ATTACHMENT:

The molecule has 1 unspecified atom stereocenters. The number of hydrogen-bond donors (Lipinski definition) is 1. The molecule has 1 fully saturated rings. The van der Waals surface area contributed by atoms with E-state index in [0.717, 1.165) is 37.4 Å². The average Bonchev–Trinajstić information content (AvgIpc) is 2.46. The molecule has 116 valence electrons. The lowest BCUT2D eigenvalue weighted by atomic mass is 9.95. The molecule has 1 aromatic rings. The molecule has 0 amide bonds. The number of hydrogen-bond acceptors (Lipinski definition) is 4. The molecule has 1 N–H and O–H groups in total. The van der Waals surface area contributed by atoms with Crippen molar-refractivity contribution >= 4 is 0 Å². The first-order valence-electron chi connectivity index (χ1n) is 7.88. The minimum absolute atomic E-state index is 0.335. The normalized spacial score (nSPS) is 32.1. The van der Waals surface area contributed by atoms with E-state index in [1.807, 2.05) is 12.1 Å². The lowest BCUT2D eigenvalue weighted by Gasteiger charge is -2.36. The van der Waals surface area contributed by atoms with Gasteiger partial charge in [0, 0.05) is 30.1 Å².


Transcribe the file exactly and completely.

The molecule has 1 unspecified atom stereocenters. The number of hydrogen-bond donors (Lipinski definition) is 1. The molecule has 1 fully saturated rings. The van der Waals surface area contributed by atoms with E-state index in [0.717, 1.165) is 37.4 Å². The average Bonchev–Trinajstić information content (AvgIpc) is 2.46. The molecule has 116 valence electrons. The lowest BCUT2D eigenvalue weighted by atomic mass is 9.95. The molecule has 1 aromatic rings. The molecule has 0 amide bonds. The number of hydrogen-bond acceptors (Lipinski definition) is 4. The molecule has 1 N–H and O–H groups in total. The van der Waals surface area contributed by atoms with Crippen molar-refractivity contribution >= 4 is 0 Å². The first-order valence-electron chi connectivity index (χ1n) is 7.88. The minimum absolute atomic E-state index is 0.335. The normalized spacial score (nSPS) is 32.1. The van der Waals surface area contributed by atoms with E-state index in [1.807, 2.05) is 12.1 Å². The lowest BCUT2D eigenvalue weighted by Gasteiger charge is -2.36. The van der Waals surface area contributed by atoms with Gasteiger partial charge in [0, 0.05) is 30.1 Å².